Your SlideShare is downloading. ×
The village of Betancuria
The village of Betancuria
The village of Betancuria
The village of Betancuria
The village of Betancuria
The village of Betancuria
The village of Betancuria
The village of Betancuria
The village of Betancuria
The village of Betancuria
The village of Betancuria
The village of Betancuria
Upcoming SlideShare
Loading in...5

Thanks for flagging this SlideShare!

Oops! An error has occurred.

Saving this for later? Get the SlideShare app to save on your phone or tablet. Read anywhere, anytime – even offline.
Text the download link to your phone
Standard text messaging rates apply

The village of Betancuria


Published on

Published in: Education
  • Be the first to comment

  • Be the first to like this

No Downloads
Total Views
On Slideshare
From Embeds
Number of Embeds
Embeds 0
No embeds

Report content
Flagged as inappropriate Flag as inappropriate
Flag as inappropriate

Select your reason for flagging this presentation as inappropriate.

No notes for slide


  • 1. Kenia Curbelo Batista Cristina León Soto Roberto Luján Díaz Raquel Rodríguez Acosta 4º A
  • 2.
    • The village of Santa María de Betancuria was founded by the Norman conquerors in 1404, during the conquest of the island. Betancuria and El Rubicon in Lanzarote were the first places founded by the Europeans in the Canaries .
  • 3.
    • Betancuria took the name of its conqueror, Jean de Bethencourt. It is situated in a valley far from the coast and surrounded by mountains that allowed a better defense against possible attacks.
  • 4.
    • However, in the year 1593 they suffered some pirates attacks which burned and destroyed the main buildings. The first buildings in Betancuria were a defensive tower called Val Tarajal and a chapel where the conqueror put a virgin that he had brought from France. Today, these buildings do not exist .
  • 5.
    • After the conquest it became the center of the island and the European and aboriginal people that survived the process of the conquest settled down there, imposing an economy based on harvesting and the trade of orchilla (a plant used to make soap). The main civil, religious and military authorities moved to Betancuria too.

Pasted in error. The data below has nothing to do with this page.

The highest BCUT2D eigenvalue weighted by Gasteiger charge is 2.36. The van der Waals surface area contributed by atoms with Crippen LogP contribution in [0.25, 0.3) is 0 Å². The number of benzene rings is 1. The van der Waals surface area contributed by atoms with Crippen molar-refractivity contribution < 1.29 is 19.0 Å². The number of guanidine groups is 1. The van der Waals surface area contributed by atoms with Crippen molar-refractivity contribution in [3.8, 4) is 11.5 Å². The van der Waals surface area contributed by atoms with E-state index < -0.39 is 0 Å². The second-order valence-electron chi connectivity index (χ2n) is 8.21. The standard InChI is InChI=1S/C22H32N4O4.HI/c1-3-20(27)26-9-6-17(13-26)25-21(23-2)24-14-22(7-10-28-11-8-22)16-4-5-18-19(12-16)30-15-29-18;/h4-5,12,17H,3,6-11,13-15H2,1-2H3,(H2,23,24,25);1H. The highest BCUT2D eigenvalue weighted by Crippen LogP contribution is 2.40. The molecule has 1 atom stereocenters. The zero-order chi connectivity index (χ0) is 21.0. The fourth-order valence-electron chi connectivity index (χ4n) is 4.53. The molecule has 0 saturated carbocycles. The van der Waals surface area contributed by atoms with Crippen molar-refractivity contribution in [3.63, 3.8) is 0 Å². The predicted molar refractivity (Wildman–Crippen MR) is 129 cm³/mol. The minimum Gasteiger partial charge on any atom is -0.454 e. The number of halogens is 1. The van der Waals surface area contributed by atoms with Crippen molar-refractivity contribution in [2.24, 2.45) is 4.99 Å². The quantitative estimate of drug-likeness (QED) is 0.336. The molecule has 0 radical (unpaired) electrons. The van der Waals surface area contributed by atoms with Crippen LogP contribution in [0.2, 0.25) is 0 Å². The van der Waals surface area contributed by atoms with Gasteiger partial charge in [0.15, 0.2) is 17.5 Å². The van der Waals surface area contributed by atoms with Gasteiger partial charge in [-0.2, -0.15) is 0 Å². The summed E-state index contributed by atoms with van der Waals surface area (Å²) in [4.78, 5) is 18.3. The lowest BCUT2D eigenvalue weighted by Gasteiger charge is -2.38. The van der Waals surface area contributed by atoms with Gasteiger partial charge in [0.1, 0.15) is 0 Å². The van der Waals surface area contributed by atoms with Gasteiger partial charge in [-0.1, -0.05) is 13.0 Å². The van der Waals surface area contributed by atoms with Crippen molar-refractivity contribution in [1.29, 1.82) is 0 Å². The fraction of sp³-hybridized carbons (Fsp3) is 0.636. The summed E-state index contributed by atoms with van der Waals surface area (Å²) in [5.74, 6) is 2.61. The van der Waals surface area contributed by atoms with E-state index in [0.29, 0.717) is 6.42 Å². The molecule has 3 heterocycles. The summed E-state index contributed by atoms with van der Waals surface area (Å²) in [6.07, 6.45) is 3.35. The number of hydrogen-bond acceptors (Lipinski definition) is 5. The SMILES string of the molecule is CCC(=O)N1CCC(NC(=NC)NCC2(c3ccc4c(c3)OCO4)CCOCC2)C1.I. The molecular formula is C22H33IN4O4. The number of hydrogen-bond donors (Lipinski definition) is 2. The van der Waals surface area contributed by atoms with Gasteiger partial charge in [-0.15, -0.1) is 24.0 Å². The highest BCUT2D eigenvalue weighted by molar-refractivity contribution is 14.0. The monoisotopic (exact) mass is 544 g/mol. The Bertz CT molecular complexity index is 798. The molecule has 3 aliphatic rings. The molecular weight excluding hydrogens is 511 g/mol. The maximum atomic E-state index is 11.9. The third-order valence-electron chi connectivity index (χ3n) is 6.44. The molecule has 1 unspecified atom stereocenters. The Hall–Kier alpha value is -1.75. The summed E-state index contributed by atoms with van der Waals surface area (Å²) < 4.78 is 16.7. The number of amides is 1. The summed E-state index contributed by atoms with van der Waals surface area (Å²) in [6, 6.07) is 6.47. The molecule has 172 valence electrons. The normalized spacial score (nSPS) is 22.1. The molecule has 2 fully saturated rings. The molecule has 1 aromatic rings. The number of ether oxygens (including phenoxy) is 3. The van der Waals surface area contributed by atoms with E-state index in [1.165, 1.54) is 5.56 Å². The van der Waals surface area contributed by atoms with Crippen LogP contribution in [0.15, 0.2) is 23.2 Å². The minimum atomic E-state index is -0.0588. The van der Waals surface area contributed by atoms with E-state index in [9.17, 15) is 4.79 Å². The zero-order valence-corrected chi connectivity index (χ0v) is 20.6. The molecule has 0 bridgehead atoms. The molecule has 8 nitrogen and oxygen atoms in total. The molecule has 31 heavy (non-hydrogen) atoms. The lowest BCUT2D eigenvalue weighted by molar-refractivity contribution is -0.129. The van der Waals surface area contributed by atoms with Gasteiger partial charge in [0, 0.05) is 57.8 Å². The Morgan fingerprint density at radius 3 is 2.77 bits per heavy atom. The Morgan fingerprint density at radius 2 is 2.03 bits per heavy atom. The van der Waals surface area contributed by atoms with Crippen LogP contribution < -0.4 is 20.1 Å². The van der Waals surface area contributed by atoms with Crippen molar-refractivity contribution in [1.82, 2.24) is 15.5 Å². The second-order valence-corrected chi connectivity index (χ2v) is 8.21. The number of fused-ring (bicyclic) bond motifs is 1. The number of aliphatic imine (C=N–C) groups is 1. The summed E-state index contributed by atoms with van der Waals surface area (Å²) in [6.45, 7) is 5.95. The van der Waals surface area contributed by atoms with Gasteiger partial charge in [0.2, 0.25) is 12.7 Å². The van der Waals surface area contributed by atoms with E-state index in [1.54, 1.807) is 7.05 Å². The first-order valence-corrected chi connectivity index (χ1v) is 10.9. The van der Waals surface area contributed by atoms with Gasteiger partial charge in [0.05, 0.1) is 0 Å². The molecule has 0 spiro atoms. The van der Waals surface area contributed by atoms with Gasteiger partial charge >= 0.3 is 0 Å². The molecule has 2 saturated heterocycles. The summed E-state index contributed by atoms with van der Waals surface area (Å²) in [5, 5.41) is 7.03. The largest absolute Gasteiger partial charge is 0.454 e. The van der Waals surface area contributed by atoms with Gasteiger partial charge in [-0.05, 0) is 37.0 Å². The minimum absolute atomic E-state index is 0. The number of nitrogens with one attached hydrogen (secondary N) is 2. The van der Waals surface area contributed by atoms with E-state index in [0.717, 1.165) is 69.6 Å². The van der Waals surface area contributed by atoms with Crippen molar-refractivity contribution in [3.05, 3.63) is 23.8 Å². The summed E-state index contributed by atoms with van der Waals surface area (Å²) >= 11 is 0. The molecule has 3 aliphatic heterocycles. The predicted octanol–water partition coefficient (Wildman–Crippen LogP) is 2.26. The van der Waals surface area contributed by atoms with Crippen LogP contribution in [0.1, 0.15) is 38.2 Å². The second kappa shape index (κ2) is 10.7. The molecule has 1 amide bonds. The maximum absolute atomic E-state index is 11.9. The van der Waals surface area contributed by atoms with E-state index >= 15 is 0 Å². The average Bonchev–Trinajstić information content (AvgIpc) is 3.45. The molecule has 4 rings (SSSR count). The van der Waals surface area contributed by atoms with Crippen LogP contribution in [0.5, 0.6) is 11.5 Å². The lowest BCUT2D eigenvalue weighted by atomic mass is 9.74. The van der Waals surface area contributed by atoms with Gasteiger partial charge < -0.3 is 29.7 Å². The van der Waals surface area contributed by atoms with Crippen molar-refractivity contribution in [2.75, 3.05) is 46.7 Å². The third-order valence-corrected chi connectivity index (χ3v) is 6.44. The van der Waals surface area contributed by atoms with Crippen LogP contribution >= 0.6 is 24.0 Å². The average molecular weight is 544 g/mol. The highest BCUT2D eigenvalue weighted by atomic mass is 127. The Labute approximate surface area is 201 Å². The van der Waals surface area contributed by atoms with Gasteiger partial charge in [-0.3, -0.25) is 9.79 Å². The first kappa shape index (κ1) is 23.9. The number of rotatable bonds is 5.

• 6.
    • The church of Santa Maria was built about 1410. It was the only one on the island until the eighteenth century. In 1416, the Franciscans monks opened a convent ruled by San Buenaventura who became the patron of the island.
  • 7.
    • Then new chapels appeared in differeent parts of the island between XVI to XVIII centuries. Until the XVIII century the economy of Betancuria and the island was based on cereals and livestock (above all goats) and it depended on the weather conditions, that is, if it rained, there were good crops and they could even export but if it didn´t rain, it could make people migrate.
  • 8.
    • Because of that, the population in some parts of the island (Antigua, Tetir, Pájara,Casillas del Ángel and Tuineje) decreased. In XVIII century, Betancuria began to lose its “ power” because other parts of the island were becoming important.
  • 9.
    • The military and church government moved to La Oliva. In spite of this, Betancuria went on being the capital and El Cabildo remained there too until the mid of XIX century .
  • 10.
    • At that time, Puerto Cabras became the new capital of the island. At the same time, the old Cabildo disappeared and the “new” Town Halls were created.
  • 11.
    • The island was first divided into 8 municipalities: La Oliva, Tetir, Puerto Cabras, Casillas del Angel, Antigua, Tuineje, Pajara y Betancuria. In the XX century it was divided again into 6 municipalities as it is today: Pajara, Tuineje, Antigua, Betancuria, Puerto del Rosario, y La Oliva.
  • 12.
    • In 1979, Betancuria was declared Country`s heritage because of its history and cultural and artistic heritage.
    • Nowadays, the municipality of Betancuria is formed by the villages of Santa Inés, Vega del Rio Palmas, and Betancuria.